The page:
Six on Saturday (26 January 2019)

As January races on the days are definitely starting to get a little longer, the nights a little shorter. So much so I’ve actually been able to enjoy a proper view of the garden on the odd day I’ve managed to escape from work a little earlier than normal. And escaping from work leads rather nicely to my first Six on Saturday.

1. A few of us headed off to a book fayre during our lunch break yesterday. I found this month by month gardening guide by Geoff Hamilton whilst browsing through the gardening section. It was in pristine condition and a bargain at only 50p. Just as Peter Davison was my first Doctor Who as a kid, Geoff Hamilton was my first Gardeners’ World presenter. My mum still refers to him as ‘poor Geoff’ after his untimely death back in 1996.

2. Last week I went in search of flowering bulbs in the garden after reading other SoS blogs and tweets featuring snowdrops and the like. And viola… I mean voila, a snow drop! I’d hoped after a couple of years they might have gone forth and multiplied, but alas, no. I may have to buy some more to help things along a bit.

3. I also found the odd crocus in bud, including this yellow one.

4. And yesterday this iris was spotted in the bed near the back door.

5. A week ago I was musing on the pros and cons of digging up some of the patio to create a bit of extra plant space. However, a bit of musing was also required to figure out how to improve access to the patio as the curving path created in August had cut it off from the rest of the garden.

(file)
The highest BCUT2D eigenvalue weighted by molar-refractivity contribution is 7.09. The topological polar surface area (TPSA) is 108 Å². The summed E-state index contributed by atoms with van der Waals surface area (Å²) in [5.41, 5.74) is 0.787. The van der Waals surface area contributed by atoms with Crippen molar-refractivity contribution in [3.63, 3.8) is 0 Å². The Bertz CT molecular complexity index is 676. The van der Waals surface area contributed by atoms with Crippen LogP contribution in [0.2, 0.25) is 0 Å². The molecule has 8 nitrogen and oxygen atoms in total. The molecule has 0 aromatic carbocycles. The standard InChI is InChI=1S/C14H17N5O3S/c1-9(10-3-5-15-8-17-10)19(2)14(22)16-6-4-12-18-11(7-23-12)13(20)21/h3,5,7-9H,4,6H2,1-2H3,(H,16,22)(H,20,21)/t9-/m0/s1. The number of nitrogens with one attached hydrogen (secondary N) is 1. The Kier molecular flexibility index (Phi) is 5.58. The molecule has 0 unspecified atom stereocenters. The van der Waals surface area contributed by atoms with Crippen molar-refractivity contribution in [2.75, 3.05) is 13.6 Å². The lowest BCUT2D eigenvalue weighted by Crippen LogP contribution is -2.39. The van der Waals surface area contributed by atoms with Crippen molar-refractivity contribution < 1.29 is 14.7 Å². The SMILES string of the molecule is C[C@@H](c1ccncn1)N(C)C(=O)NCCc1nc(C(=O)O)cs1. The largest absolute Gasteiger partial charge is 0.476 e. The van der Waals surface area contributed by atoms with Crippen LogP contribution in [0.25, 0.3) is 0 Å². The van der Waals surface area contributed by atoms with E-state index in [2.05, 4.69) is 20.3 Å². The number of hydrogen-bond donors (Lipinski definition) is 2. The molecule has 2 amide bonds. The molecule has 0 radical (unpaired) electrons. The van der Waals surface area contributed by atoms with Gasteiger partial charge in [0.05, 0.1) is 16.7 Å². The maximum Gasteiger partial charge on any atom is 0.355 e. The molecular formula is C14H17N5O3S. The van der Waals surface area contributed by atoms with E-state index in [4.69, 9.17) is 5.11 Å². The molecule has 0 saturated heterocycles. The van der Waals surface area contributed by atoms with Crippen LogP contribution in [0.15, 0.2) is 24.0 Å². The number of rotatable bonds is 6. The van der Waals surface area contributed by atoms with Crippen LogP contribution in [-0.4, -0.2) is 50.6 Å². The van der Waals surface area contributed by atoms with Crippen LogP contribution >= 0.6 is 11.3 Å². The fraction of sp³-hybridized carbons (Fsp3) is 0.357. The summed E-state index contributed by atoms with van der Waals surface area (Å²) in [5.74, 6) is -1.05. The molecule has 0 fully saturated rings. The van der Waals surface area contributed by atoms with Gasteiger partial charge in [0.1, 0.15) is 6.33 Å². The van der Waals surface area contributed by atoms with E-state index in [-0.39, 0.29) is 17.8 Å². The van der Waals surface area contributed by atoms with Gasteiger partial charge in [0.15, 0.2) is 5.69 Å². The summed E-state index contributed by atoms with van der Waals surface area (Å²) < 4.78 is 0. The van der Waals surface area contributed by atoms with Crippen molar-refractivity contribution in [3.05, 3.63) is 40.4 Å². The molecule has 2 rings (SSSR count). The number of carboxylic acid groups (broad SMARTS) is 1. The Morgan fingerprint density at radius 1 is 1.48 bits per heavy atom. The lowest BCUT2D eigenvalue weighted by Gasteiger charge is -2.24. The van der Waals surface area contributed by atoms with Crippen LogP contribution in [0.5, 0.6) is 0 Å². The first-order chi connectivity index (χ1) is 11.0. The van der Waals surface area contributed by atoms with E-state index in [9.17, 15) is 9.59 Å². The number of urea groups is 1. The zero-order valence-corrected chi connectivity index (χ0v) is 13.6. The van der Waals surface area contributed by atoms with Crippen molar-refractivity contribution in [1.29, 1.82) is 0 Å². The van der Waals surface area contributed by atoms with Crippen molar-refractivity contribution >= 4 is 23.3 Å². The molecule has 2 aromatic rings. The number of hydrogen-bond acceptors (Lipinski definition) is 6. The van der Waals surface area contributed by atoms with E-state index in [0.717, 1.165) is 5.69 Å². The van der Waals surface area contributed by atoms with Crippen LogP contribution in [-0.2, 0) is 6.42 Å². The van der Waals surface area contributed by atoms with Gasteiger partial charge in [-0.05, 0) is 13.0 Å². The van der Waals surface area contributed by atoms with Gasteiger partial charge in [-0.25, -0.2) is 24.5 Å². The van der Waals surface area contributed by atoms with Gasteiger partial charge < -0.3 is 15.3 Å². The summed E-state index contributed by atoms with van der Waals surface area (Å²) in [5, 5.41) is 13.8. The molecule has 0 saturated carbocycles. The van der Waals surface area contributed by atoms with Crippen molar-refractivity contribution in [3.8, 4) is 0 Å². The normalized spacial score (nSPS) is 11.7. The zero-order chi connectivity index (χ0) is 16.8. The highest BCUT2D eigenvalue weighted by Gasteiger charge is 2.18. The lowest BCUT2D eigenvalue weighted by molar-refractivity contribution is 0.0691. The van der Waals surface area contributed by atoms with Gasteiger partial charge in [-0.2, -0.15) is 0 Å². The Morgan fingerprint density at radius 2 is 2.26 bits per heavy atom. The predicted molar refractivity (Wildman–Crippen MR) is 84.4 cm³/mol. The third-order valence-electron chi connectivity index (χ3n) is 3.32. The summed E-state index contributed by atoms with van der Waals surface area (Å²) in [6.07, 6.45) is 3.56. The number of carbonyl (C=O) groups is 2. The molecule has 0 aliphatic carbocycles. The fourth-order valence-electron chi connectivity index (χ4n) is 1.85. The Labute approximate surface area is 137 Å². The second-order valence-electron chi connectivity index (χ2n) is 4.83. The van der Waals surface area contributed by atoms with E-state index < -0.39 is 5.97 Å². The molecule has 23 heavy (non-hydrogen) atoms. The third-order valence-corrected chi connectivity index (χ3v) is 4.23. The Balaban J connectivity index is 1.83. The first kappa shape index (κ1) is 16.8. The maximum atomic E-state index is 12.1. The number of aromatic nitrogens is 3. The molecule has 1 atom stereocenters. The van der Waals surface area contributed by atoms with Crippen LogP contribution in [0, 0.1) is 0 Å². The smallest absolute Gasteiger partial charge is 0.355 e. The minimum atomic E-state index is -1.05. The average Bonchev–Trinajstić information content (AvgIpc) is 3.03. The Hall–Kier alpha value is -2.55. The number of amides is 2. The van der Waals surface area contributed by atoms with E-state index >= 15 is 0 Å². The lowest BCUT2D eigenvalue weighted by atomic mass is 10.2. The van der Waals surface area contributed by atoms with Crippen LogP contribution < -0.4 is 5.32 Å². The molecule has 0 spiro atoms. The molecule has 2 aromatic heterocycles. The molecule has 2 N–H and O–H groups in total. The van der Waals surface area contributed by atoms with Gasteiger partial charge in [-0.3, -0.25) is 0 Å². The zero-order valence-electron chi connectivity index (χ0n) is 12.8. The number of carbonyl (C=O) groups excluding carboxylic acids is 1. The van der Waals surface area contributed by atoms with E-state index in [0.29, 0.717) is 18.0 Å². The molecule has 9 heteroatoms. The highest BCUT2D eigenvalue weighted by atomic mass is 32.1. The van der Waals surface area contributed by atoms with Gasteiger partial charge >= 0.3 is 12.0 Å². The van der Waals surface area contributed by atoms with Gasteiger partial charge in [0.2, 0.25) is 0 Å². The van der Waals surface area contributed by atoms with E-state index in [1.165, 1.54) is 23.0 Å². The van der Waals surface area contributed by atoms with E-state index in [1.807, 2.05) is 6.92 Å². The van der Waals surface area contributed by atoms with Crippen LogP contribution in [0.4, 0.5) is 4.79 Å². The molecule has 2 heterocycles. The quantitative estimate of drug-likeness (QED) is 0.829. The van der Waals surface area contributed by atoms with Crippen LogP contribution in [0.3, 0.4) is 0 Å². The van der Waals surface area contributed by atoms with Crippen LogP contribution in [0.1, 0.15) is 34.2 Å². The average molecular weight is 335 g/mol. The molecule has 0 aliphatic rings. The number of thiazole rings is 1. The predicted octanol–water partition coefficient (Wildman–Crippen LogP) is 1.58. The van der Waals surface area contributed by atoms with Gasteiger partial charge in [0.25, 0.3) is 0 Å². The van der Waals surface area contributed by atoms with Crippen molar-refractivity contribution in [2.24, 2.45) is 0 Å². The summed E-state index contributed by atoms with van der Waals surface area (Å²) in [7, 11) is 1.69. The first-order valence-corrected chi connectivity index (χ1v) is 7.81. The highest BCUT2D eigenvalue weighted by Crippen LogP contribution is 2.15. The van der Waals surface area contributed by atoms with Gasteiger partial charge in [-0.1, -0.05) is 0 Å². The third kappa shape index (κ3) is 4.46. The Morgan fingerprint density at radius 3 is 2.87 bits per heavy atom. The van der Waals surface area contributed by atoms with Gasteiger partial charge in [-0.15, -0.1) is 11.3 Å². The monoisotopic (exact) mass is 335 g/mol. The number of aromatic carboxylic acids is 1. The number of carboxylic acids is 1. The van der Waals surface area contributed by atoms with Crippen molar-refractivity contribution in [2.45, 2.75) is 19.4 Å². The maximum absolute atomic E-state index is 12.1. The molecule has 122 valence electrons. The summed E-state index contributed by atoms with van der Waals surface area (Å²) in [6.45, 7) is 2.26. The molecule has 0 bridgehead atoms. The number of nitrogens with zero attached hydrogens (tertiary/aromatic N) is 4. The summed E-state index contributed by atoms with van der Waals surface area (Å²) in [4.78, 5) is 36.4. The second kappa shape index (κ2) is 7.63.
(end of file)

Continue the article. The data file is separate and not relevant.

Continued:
At the moment we just step over the plants but as they grow this could become more tricky and result in the odd mishap of the falling-flat-on-your-face-kind.

So last Sunday, armed with mallet, chisel, pickaxe, spade and trusty trowel, I set to work, mindful that I shouldn’t go too mad and dig up the whole patio. I took up a paving stone and then, after a bit of careful deliberation, I took up another one… followed by two more.

I’ve made some stepping-stones from the lawn to the patio with a paving slab that had been broken in half when the bird bath was dropped on it during a failed burglary attempt a year ago. I’m not sure if I’ve settled on the final layout of the stepping-stones (more musing from several vantage points to get a sense of the overall feng shuiness of things is required) but I think it’ll work out okay once there are a few plants in.

6. And finally… While I was working on the patio my nostrils detected the faint whiff of a rather lovely scent. Last week I featured two varieties of sweet box in my SoS. Well, the buds on the smaller variety near the patio are finally beginning to open and doing their wafty scenty thing.

And they were my Six on Saturday. For more Sixes on Saturday, from all around the world, take a look at the site of the chap who started it all over at